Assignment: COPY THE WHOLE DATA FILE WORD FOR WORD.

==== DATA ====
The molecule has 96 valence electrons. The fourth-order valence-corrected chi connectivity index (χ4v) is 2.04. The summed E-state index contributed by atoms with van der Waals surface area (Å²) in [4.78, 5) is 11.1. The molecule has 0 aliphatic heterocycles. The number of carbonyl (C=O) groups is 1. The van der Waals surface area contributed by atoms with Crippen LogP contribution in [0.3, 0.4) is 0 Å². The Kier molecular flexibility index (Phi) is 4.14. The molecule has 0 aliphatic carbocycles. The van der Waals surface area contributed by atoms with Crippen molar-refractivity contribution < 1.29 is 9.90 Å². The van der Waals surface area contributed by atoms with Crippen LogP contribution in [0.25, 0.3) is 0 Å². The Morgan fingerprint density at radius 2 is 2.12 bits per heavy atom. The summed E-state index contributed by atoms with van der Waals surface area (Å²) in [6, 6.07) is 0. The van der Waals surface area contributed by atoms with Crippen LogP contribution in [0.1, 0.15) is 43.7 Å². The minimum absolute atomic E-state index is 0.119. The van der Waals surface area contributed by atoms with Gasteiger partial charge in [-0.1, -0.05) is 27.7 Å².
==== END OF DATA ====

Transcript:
The molecule has 96 valence electrons. The fourth-order valence-corrected chi connectivity index (χ4v) is 2.04. The summed E-state index contributed by atoms with van der Waals surface area (Å²) in [4.78, 5) is 11.1. The molecule has 0 aliphatic heterocycles. The number of carbonyl (C=O) groups is 1. The van der Waals surface area contributed by atoms with Crippen LogP contribution in [0.3, 0.4) is 0 Å². The Kier molecular flexibility index (Phi) is 4.14. The molecule has 0 aliphatic carbocycles. The van der Waals surface area contributed by atoms with Crippen molar-refractivity contribution < 1.29 is 9.90 Å². The van der Waals surface area contributed by atoms with Crippen LogP contribution in [0.25, 0.3) is 0 Å². The Morgan fingerprint density at radius 2 is 2.12 bits per heavy atom. The summed E-state index contributed by atoms with van der Waals surface area (Å²) in [6, 6.07) is 0. The van der Waals surface area contributed by atoms with Crippen LogP contribution in [0.1, 0.15) is 43.7 Å². The minimum absolute atomic E-state index is 0.119. The van der Waals surface area contributed by atoms with Gasteiger partial charge in [-0.1, -0.05) is 27.7 Å².